What is the focus of your research?
Ultimately, our research is anchored in the exploration of the genome, seeking to uncover the differences between all of our DNA and what makes us unique as individuals. We are interested in unraveling how stem cells function within our bodies, how they change their behavior as we age, and understanding the underlying factors influencing their actions.
We build technologies that facilitate understanding the genome, comprising 3 billion individual letters, or pieces of information, in each cell. Our approach incorporates engineering and computational tools to create new platforms and analyze the large amounts of unique data obtained from our experiments.
What drew you to this line of research?
My own background is actually in bioengineering — that was my passion — so I have always been at the intersection between hypothesis-driven biology, observational biology, and engineering. I always loved tinkering and building things.
I was an EMT for many years but during my undergraduate studies, I visited a company working on DNA sequencing technologies and was amazed at the interdisciplinary nature of sequencing technologies. Witnessing scientists and engineers from various fields collaborating on new technologies was a transformative experience. From that point on, I was driven to integrate knowledge from different disciplines to tackle hard problems in biology. By building new devices, inventing technologies, and writing computational code to decipher the resulting data, I have found a way to make an impact in biological understanding. I feel very passionately about sharing these tools with others.
How do the technologies you develop differ from those of others in the field?
One of the distinguishing factors of our research is the emphasis on understanding DNA and its immense coding potential. We also seek to address one of the major grand challenges in biology which is understanding how the genome is unique to each cell. So the technologies we build are related to understanding the axis between DNA, the proteins that are being made, and how they are regulated. Most of the tools we have invented are ways of understanding our genomes in single cells. This research has immense relevance in stem cell biology, as it enables us to identify proteins that could be utilized for cell therapies and understand the mechanisms underlying specific diseases.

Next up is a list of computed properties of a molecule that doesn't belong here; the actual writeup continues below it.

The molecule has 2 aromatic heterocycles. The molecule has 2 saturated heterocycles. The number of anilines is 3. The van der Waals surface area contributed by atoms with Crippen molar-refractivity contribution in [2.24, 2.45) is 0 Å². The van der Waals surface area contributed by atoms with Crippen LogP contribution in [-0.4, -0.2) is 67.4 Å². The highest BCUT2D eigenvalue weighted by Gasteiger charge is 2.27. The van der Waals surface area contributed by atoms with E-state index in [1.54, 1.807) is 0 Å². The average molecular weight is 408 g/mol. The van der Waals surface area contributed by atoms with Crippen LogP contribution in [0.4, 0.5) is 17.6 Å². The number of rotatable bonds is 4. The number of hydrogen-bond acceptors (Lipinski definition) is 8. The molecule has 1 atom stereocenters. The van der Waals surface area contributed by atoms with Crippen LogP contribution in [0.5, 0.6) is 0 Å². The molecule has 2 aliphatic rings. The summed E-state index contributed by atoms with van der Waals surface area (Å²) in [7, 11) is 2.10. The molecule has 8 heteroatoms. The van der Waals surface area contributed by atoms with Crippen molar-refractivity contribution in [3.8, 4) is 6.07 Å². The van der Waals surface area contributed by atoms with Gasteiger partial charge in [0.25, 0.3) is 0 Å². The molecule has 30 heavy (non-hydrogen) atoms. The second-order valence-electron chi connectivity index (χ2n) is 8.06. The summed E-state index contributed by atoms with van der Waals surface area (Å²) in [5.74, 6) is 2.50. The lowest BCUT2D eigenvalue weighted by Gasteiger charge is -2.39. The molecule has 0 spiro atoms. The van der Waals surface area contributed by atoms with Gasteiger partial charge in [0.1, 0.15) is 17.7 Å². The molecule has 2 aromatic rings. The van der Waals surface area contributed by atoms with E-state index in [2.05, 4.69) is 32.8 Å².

For the past eight years, our approach has been to study tissue – from the brain, heart, skin, etc. – to tease apart all of the individual cells, and compare genetic codes between different cell types. By categorizing cells based on their genetic information, we can explore how specific genetic variations might explain the occurrence of diseases between individuals.
Tell us more about your collaborative approach to research.
Almost all of our work is collaborative in nature. Collaboration is ingrained in the research culture here, at the Broad Institute where I am a member, and also in the busy, dense research hub of Boston and Cambridge. Most of the things we do have at least one collaborator as we are either borrowing or sharing with other teams.
What aspect of your research are you most excited about?
We are excited that the work we have done understanding how genomes are structured and function within single cells is finally bearing fruit. Commercialization of our technology by companies like Tenex and others has made them more accessible to a broader audience. Even within our own lab, we continue to refine those tools, making them more robust and scalable.
I have been excited to use these tools. I have committed my scientific life to building, both within our lab and with collaborators, for so many purposes like studying cancer biology and aging. In the process, we have learned a lot about how the genome works and how to manipulate proteins in cells to move them back to healthy states. Now, we are really leveraging these tools to find potentially therapeutic opportunities to make these cells function correctly again.